Investigators from Brigham and Women’s Hospital reported the results of a Phase I clinical trial evaluating a novel engineered oncolytic herpes virus (oHSV) in patients with high-grade recurrent glioblastoma (rGBM). The candidate, designated CAN-3110 can infect cancer cells and stimulate an anti-tumor immune response. Findings from the first in human study, involving 41 patients, demonstrated the safety and preliminary efficacy of the novel gene therapy. The results also showed that treatment resulted in prolonged survival among a subgroup of recurrent GBM patients who were immunologically “familiar” with the virus and had pre-exiting viral antibodies.

“GBM has an aggressive effect in part because of a milieu of immunosuppressive factors surrounding the tumor, which enable the tumor’s growth by preventing the immune system from entering and attacking it,” said E. Antonio Chiocca, MD, PhD, chair of the BWH Department of Neurosurgery. “This study showed that with a virus we designed, we can reshape this ‘immune desert’ into a pro-inflammatory environment.” Chiocca is corresponding author of the investigators’ published report in Nature, titled “Clinical trial links oncolytic immunoactivation to survival in glioblastoma.” In their report the team concluded, “These results provide human validation that intralesional oHSV treatment enhances anticancer immune responses even in immunosuppressive tumor microenvironments, particularly in individuals with cognate serology to the injected virus. This provides a biological rationale for use of this oncolytic modality in cancers that are otherwise unresponsive to immunotherapy.”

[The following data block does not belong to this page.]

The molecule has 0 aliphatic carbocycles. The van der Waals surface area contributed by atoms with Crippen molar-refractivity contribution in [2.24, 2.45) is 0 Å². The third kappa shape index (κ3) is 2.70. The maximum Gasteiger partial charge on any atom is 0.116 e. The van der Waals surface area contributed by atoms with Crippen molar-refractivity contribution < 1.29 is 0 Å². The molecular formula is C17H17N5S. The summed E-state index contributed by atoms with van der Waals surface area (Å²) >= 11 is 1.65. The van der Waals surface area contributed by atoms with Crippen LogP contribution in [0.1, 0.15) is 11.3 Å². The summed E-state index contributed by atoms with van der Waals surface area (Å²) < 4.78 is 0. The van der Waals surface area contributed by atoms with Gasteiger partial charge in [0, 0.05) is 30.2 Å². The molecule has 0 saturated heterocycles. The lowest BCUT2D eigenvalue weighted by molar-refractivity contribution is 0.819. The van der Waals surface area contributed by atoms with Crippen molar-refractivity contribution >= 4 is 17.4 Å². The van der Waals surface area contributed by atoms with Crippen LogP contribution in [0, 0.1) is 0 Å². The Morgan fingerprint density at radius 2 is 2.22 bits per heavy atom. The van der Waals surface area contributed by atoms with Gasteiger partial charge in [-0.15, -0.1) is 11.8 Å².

Glioblastoma is an aggressive form of high-grade glioma (HGG) brain cancer that is notoriously resistant to treatment. Recurrent HGG (rHGG), including rGBM are associated with survival of less than 10 months, the authors wrote.

Immunotherapies that are designed to mobilize the body’s immune defenses against cancer have not been effective for GBM, in part because the tumor microenvironment (TME) is largely impenetrable to assaults from the body’s immune system. This immunosuppressive TME defines these tumors as “lymphocyte depleted,” the investigators stated. “For rGBMs and several other highly immunosuppressive solid cancers, there is a need to find treatment modalities that can convert the TME into one that is more amenable to immunotherapy and immune activation.”

For the reported Phase I trial, Chiocca and colleagues examined the safety of the oncolytic virus CAN-3110, which was designed and taken through preclinical testing by researchers at BWH, a founding member of the Mass General Brigham healthcare system. The cancer-attacking oncolytic herpes simplex virus is the same type of virus used in a therapy approved for the treatment of metastatic melanoma.